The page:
Parent report and adolescent self-report data on lifetime sexual experience in adolescents with ASD were compared in 43 parent-adolescent dyads. Parents tended to underestimate the lifetime sexual experience of their sons, particularly solo sexual experiences such as masturbation and experience with orgasm. Parental underestimation and unawareness of adolescents’ sexual experience may influence communication and education about sex and sexuality in families. These findings have implications for the interpretation of earlier research, based on parent and caregiver reports, on sexuality in adolescents with ASD.
...Parent-adolescent agreement about sexual experiences was higher with respect to romantic relationships and partnered sexual experiences than solo sexual experiences. The majority of the boys with ASD in this study had been in a romantic relationship, and most parents were aware of this; nevertheless about a third of parents underestimated their sons’ partnered sexual experience. The underestimation of sexual experience of their sons’ might reflect limited discussion of sexual experiences between adolescents and parents. It is also possible that assumptions about their sons’ lack of sexual experience temper parents’ inclination to discuss partnered sexual behaviours with their sons. The taboo on discussing romantic relationships is possibly less strong than the taboo on talking about the sexual aspects of relationships. The higher level of agreement about partnered sexual experience might also be explained by the generally lower frequencies of partnered experiences. Given parental underestimation, the probability of agreement on the absence of a behaviour is higher in the case of low-frequency behaviours (Mollborn and Everett 2010). It would be interesting to examine parent-adolescent agreement on the partnered sexual experiences of older boys with ASD as it is possible that a higher proportion of them will have had partnered sexual experiences.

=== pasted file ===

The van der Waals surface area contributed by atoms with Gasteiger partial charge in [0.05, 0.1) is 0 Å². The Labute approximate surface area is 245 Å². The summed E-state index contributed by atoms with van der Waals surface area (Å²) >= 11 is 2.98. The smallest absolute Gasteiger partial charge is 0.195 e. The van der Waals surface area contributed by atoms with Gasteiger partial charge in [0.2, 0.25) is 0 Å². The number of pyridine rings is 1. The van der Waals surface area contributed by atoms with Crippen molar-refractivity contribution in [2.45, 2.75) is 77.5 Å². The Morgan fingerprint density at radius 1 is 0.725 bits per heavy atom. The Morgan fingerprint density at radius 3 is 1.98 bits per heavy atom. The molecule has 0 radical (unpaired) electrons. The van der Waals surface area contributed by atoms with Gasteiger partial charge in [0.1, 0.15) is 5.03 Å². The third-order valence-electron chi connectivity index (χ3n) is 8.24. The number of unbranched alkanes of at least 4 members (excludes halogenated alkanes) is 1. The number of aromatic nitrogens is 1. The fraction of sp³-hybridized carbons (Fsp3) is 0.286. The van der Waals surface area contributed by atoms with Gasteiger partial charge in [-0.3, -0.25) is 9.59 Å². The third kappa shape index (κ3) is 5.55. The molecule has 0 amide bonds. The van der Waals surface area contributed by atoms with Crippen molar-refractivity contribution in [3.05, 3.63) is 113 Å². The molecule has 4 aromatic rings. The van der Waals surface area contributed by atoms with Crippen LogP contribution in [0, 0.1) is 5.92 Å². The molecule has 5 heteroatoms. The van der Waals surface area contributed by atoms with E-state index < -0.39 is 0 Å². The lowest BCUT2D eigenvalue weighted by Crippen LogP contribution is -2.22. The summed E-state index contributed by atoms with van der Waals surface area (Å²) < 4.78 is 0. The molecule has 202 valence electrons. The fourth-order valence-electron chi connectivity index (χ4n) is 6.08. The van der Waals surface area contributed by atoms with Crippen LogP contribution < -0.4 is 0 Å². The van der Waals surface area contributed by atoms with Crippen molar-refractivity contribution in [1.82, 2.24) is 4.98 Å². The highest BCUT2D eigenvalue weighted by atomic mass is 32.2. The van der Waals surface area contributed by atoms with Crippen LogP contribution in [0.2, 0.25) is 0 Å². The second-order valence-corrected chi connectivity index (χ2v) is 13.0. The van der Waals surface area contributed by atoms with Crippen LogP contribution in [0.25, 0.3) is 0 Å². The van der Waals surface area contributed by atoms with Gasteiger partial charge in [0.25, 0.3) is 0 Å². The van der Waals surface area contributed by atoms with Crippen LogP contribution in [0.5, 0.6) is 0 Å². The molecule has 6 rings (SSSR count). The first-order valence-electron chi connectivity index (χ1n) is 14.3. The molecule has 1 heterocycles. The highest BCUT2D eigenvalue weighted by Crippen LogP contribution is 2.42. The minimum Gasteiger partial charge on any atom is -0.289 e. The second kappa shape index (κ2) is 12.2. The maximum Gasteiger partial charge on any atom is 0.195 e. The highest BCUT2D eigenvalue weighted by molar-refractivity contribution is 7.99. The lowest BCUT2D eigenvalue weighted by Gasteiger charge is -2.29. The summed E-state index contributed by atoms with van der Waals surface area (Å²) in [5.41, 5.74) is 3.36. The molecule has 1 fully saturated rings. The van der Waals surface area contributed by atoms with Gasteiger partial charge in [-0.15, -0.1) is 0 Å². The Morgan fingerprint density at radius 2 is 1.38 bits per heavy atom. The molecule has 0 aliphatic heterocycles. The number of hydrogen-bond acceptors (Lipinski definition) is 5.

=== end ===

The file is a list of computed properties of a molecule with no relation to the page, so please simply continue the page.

The number of boys who reported having forced someone else to do sexual things or having been forced to do sexual things themselves was low. Slightly more parents stated that they did not know if their son had coerced someone into sexual behaviour than reported that they did not know if their son had been victimised sexually. This finding should be interpreted with care, given the exploratory nature of this study; however parents could have doubted about the possibility that their sons coerced others to sexual behaviours...
|Relational or sexual behaviour||Adolescent report||Parental report||Parental awarenessa|
|Agreement on occurrence||Agreement on non-occurrence||Do not know|
|Petting above clothes||24||55.8||16||66.6||12||63||11||25.6||28||65.1|
|Making love to a boy||1||2.3||0||0||39||93||3||7||39||90.7|
|Forcing someone else to do sexual things||2||4.7||1||50||35||85||7||16.3||36||83.7|
|Being forced to do sexual things||3||7||1||33.3||37||92||1||2.3||38||88.4|
aParents correctly aware of the presence or absence of sexual behaviour
Full article at: http://goo.gl/nWdOMu
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